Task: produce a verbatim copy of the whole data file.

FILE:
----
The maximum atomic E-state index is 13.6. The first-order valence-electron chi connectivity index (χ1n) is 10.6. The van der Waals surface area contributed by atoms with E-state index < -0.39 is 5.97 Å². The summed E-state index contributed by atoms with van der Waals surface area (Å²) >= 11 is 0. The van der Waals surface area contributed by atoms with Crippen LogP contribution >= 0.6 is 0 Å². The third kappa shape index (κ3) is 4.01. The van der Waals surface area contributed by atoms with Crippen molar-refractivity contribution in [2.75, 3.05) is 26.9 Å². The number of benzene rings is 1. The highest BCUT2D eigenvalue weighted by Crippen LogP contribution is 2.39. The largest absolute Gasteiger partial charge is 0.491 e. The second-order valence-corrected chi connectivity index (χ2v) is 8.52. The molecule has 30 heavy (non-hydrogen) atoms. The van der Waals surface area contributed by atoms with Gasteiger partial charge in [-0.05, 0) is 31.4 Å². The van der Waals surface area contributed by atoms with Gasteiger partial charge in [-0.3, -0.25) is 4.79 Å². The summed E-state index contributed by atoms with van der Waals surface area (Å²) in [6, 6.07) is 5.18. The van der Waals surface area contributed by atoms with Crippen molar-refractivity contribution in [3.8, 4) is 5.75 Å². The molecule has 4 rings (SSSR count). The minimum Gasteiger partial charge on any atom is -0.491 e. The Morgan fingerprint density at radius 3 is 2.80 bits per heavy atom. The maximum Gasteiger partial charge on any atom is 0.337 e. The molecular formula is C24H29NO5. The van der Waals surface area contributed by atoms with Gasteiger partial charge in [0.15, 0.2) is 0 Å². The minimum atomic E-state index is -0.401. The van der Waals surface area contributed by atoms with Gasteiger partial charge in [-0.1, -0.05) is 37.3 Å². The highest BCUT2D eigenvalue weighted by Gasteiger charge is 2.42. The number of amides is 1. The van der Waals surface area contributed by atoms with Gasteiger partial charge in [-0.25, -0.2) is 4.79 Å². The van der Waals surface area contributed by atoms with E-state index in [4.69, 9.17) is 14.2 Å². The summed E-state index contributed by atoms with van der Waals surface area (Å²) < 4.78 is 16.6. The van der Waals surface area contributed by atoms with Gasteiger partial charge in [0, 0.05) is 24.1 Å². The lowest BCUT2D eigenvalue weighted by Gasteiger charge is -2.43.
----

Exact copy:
The maximum atomic E-state index is 13.6. The first-order valence-electron chi connectivity index (χ1n) is 10.6. The van der Waals surface area contributed by atoms with E-state index < -0.39 is 5.97 Å². The summed E-state index contributed by atoms with van der Waals surface area (Å²) >= 11 is 0. The van der Waals surface area contributed by atoms with Crippen LogP contribution >= 0.6 is 0 Å². The third kappa shape index (κ3) is 4.01. The van der Waals surface area contributed by atoms with Crippen molar-refractivity contribution in [2.75, 3.05) is 26.9 Å². The number of benzene rings is 1. The highest BCUT2D eigenvalue weighted by Crippen LogP contribution is 2.39. The largest absolute Gasteiger partial charge is 0.491 e. The second-order valence-corrected chi connectivity index (χ2v) is 8.52. The molecule has 30 heavy (non-hydrogen) atoms. The van der Waals surface area contributed by atoms with Gasteiger partial charge in [-0.05, 0) is 31.4 Å². The van der Waals surface area contributed by atoms with Gasteiger partial charge in [-0.3, -0.25) is 4.79 Å². The summed E-state index contributed by atoms with van der Waals surface area (Å²) in [6, 6.07) is 5.18. The van der Waals surface area contributed by atoms with Crippen molar-refractivity contribution in [3.8, 4) is 5.75 Å². The molecule has 4 rings (SSSR count). The minimum Gasteiger partial charge on any atom is -0.491 e. The Morgan fingerprint density at radius 3 is 2.80 bits per heavy atom. The maximum Gasteiger partial charge on any atom is 0.337 e. The molecular formula is C24H29NO5. The van der Waals surface area contributed by atoms with Gasteiger partial charge in [0.15, 0.2) is 0 Å². The minimum atomic E-state index is -0.401. The van der Waals surface area contributed by atoms with Gasteiger partial charge in [-0.1, -0.05) is 37.3 Å². The highest BCUT2D eigenvalue weighted by Gasteiger charge is 2.42. The number of amides is 1. The van der Waals surface area contributed by atoms with Gasteiger partial charge in [-0.25, -0.2) is 4.79 Å². The van der Waals surface area contributed by atoms with E-state index in [4.69, 9.17) is 14.2 Å². The summed E-state index contributed by atoms with van der Waals surface area (Å²) < 4.78 is 16.6. The van der Waals surface area contributed by atoms with Gasteiger partial charge in [0, 0.05) is 24.1 Å². The lowest BCUT2D eigenvalue weighted by Gasteiger charge is -2.43.